during a first period of time, controlling the power source input level and the signal input level to be comparatively high, the final stage being operated in switch mode, thereby causing the communications output signal to have a comparatively high average power level; and
during a second period of time, modulating the power source input level and controlling the power source input level and the signal input level to be comparatively low, the final stage being operated in triode mode, thereby causing the communications output signal to have a comparatively low average power level.
29. The apparatus of claim 28, wherein the amplification chain has at least two stages each including a power source input and a signal input, wherein the control circuit, during the second period of time, controls the power source input level and the signal input level of both stages to be comparatively low, both stages being operated in triode mode.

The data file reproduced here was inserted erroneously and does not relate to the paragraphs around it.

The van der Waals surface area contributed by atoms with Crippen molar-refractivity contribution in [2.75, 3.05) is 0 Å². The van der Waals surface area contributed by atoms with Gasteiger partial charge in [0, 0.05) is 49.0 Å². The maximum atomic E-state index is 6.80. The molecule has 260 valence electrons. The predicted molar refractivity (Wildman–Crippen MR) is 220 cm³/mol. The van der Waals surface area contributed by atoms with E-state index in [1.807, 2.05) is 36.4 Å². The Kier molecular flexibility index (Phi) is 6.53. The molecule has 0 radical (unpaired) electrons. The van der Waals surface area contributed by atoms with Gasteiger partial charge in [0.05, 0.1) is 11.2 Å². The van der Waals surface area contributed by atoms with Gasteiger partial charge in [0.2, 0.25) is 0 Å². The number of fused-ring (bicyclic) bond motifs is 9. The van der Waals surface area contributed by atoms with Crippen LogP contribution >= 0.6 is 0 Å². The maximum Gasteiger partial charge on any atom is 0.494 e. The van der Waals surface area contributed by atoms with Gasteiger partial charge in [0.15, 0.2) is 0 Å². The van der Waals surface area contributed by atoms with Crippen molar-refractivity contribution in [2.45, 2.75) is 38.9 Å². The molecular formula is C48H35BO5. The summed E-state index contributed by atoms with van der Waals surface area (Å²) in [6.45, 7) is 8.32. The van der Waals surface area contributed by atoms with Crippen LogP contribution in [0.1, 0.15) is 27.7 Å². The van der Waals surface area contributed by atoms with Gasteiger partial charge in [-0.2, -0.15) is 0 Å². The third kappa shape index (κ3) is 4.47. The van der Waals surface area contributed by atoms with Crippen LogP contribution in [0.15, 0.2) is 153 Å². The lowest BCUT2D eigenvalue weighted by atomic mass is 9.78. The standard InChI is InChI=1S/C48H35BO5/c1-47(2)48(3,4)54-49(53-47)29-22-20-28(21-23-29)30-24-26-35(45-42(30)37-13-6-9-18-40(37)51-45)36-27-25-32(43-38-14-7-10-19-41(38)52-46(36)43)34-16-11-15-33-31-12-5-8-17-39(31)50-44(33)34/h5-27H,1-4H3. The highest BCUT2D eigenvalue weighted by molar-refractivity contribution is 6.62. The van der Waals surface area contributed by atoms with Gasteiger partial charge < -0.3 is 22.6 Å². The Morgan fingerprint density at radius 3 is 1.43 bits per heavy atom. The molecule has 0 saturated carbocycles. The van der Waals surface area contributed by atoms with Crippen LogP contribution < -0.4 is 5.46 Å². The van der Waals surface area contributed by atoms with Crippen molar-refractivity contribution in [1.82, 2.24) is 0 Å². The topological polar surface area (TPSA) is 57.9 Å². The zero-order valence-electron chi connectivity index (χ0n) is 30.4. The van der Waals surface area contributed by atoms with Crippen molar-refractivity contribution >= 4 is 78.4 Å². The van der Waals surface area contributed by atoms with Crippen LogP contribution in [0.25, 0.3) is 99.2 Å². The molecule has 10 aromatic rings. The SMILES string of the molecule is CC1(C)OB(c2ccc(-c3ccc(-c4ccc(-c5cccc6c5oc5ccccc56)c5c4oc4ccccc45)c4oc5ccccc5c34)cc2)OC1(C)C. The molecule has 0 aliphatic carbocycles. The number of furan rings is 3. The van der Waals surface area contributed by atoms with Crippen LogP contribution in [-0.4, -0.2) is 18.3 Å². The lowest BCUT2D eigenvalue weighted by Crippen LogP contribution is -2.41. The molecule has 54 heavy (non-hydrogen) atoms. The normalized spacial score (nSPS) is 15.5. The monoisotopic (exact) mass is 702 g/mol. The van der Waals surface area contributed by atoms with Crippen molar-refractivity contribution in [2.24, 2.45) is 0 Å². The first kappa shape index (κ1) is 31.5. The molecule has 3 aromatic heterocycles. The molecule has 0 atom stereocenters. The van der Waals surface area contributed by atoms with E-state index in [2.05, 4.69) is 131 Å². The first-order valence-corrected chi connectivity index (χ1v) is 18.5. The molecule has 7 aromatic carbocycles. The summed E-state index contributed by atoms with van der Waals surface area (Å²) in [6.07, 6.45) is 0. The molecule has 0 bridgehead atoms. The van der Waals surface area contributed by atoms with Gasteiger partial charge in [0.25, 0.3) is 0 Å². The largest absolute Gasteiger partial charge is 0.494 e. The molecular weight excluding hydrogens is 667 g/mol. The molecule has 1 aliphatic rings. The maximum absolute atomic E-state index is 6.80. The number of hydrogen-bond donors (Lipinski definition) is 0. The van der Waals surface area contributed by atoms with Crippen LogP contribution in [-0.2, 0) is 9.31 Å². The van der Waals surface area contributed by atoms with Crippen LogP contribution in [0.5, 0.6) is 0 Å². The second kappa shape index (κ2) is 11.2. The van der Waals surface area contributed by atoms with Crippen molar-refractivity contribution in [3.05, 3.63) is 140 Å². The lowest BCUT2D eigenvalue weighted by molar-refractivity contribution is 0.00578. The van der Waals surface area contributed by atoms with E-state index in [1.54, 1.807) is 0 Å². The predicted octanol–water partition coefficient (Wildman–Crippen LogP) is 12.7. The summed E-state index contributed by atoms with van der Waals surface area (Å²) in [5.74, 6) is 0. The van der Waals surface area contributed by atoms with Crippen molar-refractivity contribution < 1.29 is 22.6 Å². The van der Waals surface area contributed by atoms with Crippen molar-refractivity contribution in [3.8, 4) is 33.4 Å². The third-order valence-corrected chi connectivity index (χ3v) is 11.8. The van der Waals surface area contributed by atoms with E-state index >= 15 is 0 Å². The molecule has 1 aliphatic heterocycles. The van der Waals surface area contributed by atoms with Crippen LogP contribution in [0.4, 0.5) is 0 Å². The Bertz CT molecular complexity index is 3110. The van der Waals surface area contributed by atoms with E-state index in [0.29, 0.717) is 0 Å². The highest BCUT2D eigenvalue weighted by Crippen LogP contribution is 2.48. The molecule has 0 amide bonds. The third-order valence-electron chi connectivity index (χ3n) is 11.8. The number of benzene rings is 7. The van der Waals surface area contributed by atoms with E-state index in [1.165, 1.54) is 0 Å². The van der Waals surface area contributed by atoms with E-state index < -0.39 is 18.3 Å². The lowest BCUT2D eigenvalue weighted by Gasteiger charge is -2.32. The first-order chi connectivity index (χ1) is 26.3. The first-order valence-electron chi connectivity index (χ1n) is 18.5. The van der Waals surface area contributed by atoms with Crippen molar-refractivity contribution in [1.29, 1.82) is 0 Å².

30. The apparatus of claim 28, wherein the controls paths include a phase control path comprising a phase modulator.
31. The apparatus of claim 30, wherein the phase modulator comprises a voltage controlled oscillator.
32. The apparatus of claim 31, wherein the control paths include an amplitude control path comprising a variable attenuator for attenuating an output signal of the voltage controlled oscillator.
33. The apparatus of claim 31, wherein the control paths include an amplitude control path comprising a variable gain amplifier for amplifying an output signal of the voltage controlled oscillator.
34. The apparatus of claim 28, wherein the control circuit produces an amplitude modulation signal and a power control signal, and the amplitude control path comprises a multiplier circuit for multiplying the amplitude modulation signal and the power control signal.